Friday, March 5, 2010

Stuff White People Like, by Christian Lander

Four years ago we brought home a puppy, a handful of black fluff my kids insisted on naming Mischief. Right away I was worried. Would the puppy grow into his name? Does a name form what is inside? I tried to steer them towards another name. I begged them to pick another name. But they would not budge. Sure enough, my fear became reality and the puppy did indeed become mischievous. Mischief became the dog who really does eat the kids' homework - and shoes, pencils, remotes, and the occasional razor. Our dog so perfectly embodies his name that I got to thinking about titles.

The title of a book doesn't always give you a window into what lies inside, but the title of this hilarious book, "Stuff White People Like", says it all. Christian Lander holds the light up to us middle class white folk, and in each of the book's 150 mini-chapters he discusses a different identifying trait of the typical white person. I found myself over these pages! From the more obvious "Coffee" to the more obscure "Noam Comsky" Lander nailed us "white people". Yoga! David Sedaris! Farmer's Markets! Japan! Eating Outside! Of course, the essence of stereotypes it that, although they don't hold true across the board, at their core there is a seed of truth. Lander captures many truths about contemporary culture clearly in these 150 "snapshots".

I remember toting this book around to my oldest kid's soccer games. Giving in to my ever present impulse to share books I love, (hence this blog!), whenever I found myself chatting with other moms, I held out this gem, introducing it. The looks on the other moms' faces! You might have thought I was trying to interest them in a copy of Mein Kampf.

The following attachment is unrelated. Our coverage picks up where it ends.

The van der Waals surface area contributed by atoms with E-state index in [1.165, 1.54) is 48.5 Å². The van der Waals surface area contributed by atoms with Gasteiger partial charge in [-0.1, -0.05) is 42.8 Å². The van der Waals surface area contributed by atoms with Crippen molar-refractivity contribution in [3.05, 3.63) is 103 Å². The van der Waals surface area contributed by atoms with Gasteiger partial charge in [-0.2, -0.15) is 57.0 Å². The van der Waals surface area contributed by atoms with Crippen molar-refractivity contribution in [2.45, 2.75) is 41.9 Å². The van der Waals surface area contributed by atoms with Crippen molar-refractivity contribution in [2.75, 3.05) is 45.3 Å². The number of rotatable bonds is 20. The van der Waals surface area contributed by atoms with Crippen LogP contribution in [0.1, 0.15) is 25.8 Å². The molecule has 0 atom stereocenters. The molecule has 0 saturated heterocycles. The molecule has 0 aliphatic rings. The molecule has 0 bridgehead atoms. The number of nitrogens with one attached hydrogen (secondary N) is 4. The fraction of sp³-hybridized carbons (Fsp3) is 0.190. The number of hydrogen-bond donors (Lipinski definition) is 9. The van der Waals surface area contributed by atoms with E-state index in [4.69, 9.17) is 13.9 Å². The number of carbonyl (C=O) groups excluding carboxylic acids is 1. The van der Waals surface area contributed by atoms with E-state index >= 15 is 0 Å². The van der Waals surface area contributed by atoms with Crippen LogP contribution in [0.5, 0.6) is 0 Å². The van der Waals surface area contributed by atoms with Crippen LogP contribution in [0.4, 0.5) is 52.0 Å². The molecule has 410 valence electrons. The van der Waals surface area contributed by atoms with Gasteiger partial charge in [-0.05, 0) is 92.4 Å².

Try it! It's fun and light and made me take a look at myself. So many of the chapters described me that I realized I had been deluded, thinking my tastes were unique and informed solely by my own individual DNA, instead of acquiring them through cultural influences, absorbing the herd mentality around me. My kids love this book, too. My son insisted on giving me the test at the back of the book: How White Are You? I was comforted by the fact that I hadn't bought into all 150 cultural stereotypes and scored only 83 out of the 150 possible signifiers of whiteness. Not to make it all anthropological and serious. It's just fun. But it's fun and funny because it's so true.

For a more scholarly take on race see Salon's article on Nell Painter's new book,

"The History of White People": What it means to be white

This week: Reviews on The Help, by Kathryn Stockett, and The Immortal Life of Henrietta Lacks, by Rebecca Skloot, who will be speaking at the Carmel Public Library tonight.

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